It’s not often that the Supreme Court is unanimous. And it’s not often that they defer to a lower court. But just last week, the high court did both.
The Supreme Court punted the controversial Obamacare case Zubik vs. Burwell back to the lower courts, telling both sides to compromise. The case pits the government and its desire for free contraception against religious employers who object to providing it.
What’s happening is crucial because it’s indicative of broader trends in the fight to protect religious liberty.
Obamacare requires employers to provide contraception through their insurance company. Not just any contraception—all kinds that are approved by the FDA. Some religious groups oppose this federal mandate because many of the contraceptives are abortifacient, meaning that they kill a fertilized embryo. There are many different kinds of contraception—some kinds keep an egg from being fertilized at all, but others destroy a fertilized embryo, resulting in an abortion.
Religious groups like the order of nuns Little Sisters of the Poor (why yes, it is basically the government versus nuns) refuse to partake in actions that legitimize abortive drugs.
So the government said that religious groups could object by signing a form, authorizing the government to provide the contraception through the insurance company to give to the employee.
Sounds good. It’s just a form, right? No big deal, just sign.
Here’s the catch. To nuns with the Little Sisters of the Poor and to Christian colleges like Geneva, filing a form has moral consequences. It still means that employees are using these drugs because of the direct action of the employer. Additionally, if federal funding could pay for abortifacients, the door is potentially open for the government to fund other kinds of abortion. Filing the form means further cooperation, not exemption.
Think about it this way. Imagine that your boss tells you to kill someone. You say no. He says that he understands your problem with his request. So all you have to do is sign a form, and then he’ll kill someone for you. Do you sign the form? Are you responsible for the death? This is how the religious groups see the moral conflict at hand.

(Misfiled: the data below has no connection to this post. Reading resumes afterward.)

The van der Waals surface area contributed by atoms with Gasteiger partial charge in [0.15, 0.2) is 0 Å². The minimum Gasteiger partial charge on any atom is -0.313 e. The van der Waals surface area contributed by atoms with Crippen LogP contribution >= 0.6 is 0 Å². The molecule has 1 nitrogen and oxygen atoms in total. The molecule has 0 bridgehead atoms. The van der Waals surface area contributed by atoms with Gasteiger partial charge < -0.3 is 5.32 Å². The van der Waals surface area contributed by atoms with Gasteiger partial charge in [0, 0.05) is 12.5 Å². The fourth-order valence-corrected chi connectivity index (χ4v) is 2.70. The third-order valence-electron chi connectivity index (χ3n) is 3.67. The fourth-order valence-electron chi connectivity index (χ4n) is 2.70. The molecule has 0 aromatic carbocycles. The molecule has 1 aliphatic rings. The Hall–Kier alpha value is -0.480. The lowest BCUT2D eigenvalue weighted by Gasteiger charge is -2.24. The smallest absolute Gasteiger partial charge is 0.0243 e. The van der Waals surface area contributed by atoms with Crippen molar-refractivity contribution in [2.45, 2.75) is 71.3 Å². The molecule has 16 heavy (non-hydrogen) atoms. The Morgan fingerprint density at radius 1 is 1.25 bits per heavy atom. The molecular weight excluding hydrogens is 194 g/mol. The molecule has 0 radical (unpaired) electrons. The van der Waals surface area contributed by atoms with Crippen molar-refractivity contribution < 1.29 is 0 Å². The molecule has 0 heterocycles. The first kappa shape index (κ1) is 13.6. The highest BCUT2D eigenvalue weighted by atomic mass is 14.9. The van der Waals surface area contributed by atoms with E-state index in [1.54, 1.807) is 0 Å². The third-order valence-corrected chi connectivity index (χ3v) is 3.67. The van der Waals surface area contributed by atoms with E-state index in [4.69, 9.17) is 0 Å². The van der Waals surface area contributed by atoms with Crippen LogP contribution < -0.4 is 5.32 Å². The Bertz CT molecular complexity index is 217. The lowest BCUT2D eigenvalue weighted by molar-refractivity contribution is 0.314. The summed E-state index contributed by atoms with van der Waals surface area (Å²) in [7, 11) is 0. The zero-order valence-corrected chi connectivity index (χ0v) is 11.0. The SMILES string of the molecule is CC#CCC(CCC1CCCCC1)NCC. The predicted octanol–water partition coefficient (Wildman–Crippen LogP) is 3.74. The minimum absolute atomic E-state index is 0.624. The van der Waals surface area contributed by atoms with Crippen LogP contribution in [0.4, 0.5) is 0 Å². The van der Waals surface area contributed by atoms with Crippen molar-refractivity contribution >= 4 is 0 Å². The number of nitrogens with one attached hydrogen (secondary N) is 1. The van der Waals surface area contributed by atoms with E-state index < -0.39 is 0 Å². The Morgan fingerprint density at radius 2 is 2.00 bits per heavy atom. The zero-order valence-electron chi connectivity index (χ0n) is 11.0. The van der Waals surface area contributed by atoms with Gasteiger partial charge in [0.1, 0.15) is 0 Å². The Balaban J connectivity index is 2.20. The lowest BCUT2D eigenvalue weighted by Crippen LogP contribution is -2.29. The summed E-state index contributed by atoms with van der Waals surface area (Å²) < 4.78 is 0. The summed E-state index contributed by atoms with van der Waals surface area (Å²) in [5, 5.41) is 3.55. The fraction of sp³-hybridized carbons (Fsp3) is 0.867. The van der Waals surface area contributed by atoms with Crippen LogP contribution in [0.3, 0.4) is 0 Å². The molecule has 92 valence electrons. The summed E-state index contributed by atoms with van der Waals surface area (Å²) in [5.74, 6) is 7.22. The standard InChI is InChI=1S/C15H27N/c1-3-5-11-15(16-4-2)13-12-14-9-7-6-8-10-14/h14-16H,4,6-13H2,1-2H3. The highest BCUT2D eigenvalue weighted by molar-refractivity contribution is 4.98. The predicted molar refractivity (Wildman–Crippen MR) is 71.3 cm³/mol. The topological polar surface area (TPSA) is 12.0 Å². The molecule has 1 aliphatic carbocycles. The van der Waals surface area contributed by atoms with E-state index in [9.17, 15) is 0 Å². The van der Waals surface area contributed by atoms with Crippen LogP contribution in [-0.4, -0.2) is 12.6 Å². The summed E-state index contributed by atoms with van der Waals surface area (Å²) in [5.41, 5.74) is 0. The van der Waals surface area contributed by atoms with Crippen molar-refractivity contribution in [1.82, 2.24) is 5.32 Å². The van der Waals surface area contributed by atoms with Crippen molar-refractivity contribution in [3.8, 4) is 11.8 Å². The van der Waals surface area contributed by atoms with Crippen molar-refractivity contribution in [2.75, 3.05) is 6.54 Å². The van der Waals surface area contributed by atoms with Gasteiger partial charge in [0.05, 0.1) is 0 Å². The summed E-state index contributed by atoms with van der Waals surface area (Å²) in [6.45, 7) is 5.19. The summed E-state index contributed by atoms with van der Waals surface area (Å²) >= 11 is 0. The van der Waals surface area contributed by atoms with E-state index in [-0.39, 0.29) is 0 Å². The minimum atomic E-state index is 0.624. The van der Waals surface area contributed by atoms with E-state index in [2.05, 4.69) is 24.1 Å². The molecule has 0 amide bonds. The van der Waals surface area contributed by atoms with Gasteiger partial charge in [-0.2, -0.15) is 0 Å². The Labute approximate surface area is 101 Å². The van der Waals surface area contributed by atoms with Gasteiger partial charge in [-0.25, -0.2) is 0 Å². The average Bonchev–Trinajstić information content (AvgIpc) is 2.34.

It is possible for the government to provide healthcare without infringing upon religious liberty. They can exempt religious nonprofits like they do churches. They can provide contraception directly from the government without even involving the religious groups, or the insurance they pay for. They can exempt them like they do the mega companies like Pepsi and Chevron.
But instead, the government chooses to violate religious freedom.
Religious liberty is protected both by the Constitution and the 1993 Religious Freedom Restoration Act (RFRA). The RFRA states that “Government shall not substantially burden a person’s exercise of religion even if the burden results from a rule of general applicability.” If religious liberty needs to be restricted, then it must be in the least restrictive way possible and it must involve compelling government interest.
The debate lies there. Is this law the least restrictive way to provide healthcare for women? Does it involve a compelling (federal) government interest?
Perhaps a similar argument could be made about the transgender bathroom laws. But that’s an article for another day.
Since the passing of Justice Antonin Scalia, the Court has come to a deadlock on controversial issues like this one. That may set a precedent for the future of religious liberty.
So last week, the Supreme Court realized that the government shouldn’t penalize religious groups if there’s a different way to reach the government’s goal. And now the case is being sent back down to the lower courts to find common ground. But can both groups actually come to a compromise? I guess we’ll see. And I guess we should watch the November election even more closely. After all, a new president also means a new Supreme Court justice…and decisions about significant religious liberty cases like this one.
Photo Credit: theblaze.com